By Thomas Mukoya and Ben Makori
NAIROBI (Reuters) - A bomb tore through a minibus in Nairobi's Somali-dominated Eastleigh neighborhood on Sunday, killing six people in an attack highlighting the security risks Kenya faces because of its intervention in Somalia to fight al Qaeda-linked militants.
Kenya has suffered a string of deadly attacks in its capital Nairobi, the port city of Mombasa as well as the eastern garrison town of Garissa over the past year.
The attacks have been blamed on Somali militants and their sympathizers in retaliation for Kenya's deployment of troops in neighboring Somalia last year to drive out al Shabaab rebels whom Nairobi has blamed for attacks on Kenyan territory.
"I saw bodies ripped apart," said a Reuters photographer at the scene of the blast. He saw a crowd lifting five dead bodies wrapped in sacks onto the back of a police vehicle.
The force of the explosion left only the charred skeleton of the minibus, commonly known as matatus in Kenya, the orange seats ripped apart. The windows of a nearby cafe were shattered and two other cars were damaged.
Nairobi regional police commander Moses Ombati said the explosion was caused by a bomb and that there was a possibility it had been inside the matatu when it exploded.
Earlier he said a grenade had been hurled into the matatu.
"It was a bomb that caused the explosion. Five people died on the spot and another died while undergoing treatment at a hospital," he told Reuters.
The Kenya Red Cross said on its Twitter account that seven people had been killed and 24 people had been taken to hospital.
"I just heard a blast. I thought I'd hit something. The van was suddenly thrown upwards," the matatu's driver, Bernard Kibe, told reporters at the scene. He said the matatu had been filled to capacity, with about 25 people onboard.
The attacks in Kenya have intensified since Kenyan troops, alongside African Union forces, launched an offensive seven weeks ago against al Shabaab's last major urban stronghold, the Somali port of Kismayu, forcing the rebels to flee.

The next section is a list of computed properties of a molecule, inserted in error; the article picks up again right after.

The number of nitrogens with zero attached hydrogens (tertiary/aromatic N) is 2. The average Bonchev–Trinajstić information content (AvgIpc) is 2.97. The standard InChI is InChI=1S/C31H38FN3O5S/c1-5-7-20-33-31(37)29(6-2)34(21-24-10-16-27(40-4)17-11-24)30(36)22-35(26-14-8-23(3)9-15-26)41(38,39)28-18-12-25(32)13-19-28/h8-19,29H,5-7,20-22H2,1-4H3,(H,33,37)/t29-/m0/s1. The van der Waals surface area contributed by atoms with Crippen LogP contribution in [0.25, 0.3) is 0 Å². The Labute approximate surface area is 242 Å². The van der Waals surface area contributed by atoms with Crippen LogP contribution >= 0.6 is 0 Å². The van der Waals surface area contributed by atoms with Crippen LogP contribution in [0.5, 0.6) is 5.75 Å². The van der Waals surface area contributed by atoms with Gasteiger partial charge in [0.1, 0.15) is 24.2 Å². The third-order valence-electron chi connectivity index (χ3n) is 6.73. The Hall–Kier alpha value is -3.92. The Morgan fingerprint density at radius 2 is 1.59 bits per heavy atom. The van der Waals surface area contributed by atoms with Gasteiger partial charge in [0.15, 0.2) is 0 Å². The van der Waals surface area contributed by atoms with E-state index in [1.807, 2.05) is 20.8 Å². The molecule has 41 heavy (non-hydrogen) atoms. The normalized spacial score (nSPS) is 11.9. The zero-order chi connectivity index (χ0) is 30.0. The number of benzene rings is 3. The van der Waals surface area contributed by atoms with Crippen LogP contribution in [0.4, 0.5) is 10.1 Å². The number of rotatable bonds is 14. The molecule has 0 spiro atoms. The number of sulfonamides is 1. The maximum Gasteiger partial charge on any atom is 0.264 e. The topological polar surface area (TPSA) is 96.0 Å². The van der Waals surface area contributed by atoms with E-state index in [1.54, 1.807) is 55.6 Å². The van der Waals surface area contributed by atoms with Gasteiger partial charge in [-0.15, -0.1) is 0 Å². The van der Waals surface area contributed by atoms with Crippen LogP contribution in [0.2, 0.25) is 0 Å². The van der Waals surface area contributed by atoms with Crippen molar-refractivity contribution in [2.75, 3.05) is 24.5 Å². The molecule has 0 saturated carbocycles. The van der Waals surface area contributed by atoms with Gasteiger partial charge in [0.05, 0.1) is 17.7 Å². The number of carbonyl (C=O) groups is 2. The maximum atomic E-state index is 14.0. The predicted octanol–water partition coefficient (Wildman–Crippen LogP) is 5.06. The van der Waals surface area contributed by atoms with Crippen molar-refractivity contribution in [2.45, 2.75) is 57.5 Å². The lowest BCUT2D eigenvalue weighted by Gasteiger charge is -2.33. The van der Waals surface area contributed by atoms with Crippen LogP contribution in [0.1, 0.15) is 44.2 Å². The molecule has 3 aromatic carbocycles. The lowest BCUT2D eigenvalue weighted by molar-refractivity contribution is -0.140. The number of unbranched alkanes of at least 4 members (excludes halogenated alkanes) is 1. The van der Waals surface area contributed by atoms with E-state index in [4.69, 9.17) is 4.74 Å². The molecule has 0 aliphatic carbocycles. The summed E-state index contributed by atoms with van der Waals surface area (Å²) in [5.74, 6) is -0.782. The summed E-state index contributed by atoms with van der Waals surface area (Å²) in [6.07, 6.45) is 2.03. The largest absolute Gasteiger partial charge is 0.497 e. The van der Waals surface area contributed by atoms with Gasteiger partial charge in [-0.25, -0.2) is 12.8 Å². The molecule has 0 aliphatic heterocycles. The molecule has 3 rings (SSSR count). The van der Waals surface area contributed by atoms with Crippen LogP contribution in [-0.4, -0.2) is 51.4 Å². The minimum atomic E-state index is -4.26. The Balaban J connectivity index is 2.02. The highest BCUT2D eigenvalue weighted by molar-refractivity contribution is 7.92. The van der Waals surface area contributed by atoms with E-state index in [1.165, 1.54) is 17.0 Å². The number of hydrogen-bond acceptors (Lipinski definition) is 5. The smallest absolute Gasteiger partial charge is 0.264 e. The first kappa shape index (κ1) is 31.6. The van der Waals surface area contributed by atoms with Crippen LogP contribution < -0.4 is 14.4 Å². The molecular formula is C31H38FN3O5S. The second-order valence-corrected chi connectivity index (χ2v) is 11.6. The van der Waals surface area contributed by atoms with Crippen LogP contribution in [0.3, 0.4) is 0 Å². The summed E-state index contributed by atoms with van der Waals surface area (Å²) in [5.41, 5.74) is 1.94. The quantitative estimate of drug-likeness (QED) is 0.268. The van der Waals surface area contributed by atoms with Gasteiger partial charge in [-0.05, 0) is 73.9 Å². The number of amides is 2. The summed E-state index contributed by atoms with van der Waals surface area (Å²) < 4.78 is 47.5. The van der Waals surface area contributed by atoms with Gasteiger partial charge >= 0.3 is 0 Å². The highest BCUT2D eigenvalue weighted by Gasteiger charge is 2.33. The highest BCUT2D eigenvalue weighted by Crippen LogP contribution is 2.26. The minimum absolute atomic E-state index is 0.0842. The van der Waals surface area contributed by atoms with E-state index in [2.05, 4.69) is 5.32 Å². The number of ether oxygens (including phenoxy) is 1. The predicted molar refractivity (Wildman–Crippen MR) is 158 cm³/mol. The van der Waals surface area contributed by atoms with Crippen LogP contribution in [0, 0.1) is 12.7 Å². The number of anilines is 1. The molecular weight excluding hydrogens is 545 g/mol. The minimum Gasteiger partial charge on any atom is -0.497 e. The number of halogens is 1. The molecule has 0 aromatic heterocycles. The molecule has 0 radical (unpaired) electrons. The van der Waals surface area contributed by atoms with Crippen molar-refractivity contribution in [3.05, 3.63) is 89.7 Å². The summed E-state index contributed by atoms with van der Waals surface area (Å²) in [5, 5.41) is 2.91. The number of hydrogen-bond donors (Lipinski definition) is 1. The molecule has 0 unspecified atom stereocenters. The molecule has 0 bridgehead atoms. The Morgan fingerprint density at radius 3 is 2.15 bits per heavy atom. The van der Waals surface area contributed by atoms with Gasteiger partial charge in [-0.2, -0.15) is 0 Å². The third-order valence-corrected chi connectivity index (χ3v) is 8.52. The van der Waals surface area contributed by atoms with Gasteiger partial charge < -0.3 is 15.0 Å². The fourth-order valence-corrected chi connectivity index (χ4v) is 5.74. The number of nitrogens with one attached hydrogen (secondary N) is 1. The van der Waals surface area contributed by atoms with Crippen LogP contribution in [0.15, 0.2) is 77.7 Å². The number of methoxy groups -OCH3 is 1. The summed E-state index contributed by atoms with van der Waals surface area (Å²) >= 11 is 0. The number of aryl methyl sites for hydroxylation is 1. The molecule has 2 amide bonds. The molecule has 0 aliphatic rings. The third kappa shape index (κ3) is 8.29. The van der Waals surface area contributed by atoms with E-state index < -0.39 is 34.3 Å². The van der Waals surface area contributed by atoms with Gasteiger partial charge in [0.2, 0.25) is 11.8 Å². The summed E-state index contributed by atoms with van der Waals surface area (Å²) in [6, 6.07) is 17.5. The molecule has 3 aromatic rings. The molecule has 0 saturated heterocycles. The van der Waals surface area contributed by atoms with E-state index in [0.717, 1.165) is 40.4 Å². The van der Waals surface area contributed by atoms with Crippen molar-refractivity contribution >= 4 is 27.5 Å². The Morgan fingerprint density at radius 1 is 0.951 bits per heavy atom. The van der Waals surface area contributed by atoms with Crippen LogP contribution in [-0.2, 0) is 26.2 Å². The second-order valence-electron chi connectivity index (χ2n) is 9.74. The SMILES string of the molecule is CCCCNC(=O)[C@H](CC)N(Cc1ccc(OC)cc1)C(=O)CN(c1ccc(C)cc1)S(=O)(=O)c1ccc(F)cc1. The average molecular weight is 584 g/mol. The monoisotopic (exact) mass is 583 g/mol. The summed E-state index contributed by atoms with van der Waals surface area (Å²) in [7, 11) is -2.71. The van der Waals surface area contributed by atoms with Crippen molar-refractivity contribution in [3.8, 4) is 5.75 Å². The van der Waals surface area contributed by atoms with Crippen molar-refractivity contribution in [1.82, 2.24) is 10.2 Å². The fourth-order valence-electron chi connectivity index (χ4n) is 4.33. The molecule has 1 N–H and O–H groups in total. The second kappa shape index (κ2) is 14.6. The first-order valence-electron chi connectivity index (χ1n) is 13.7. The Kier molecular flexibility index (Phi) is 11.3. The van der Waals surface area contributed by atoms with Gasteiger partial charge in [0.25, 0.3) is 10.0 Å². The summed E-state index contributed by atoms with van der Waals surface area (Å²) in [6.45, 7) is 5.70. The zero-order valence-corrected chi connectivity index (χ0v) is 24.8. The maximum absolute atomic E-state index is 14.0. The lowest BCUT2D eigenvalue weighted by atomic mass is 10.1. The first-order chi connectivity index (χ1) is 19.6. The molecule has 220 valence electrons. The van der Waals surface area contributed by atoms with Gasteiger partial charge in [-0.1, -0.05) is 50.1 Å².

"There's a laxity on the side of the government. This is the fourth attack in three weeks," said bystander Maurice Ouma, as a police siren wailed by.
"The government has to take responsibility for providing security for its citizens," he said.
There was no immediate claim of responsibility for the attack but tensions rose in Eastleigh, a Nairobi district often referred to as "Little Mogadishu".
Witnesses reported Kenyan nationals throwing stones at Somalis in Eastleigh, apparently blaming them for the attack, a sentiment shared by Ouma.
"It's unfortunate that now people we're hosting are actually turning against us," he said. Police fired in the air to disperse the crowd.
In September Kenyan police said they seized more than 150 detonators in Nairobi.
In July, masked assailants launched simultaneous gun and grenade attacks on two churches in Garissa, killing at least 17 people.
Armed cattle raiders killed at least 32 Kenyan police officers in a military-style ambush last weekend. The attack exposed how ill-equipped Kenya's police force is as it faces challenges on several fronts, including a presidential election next March.
(Additional reporting Humphrey Malalo; Writing by Yara Bayoumy; Editing by Rosalind Russell)
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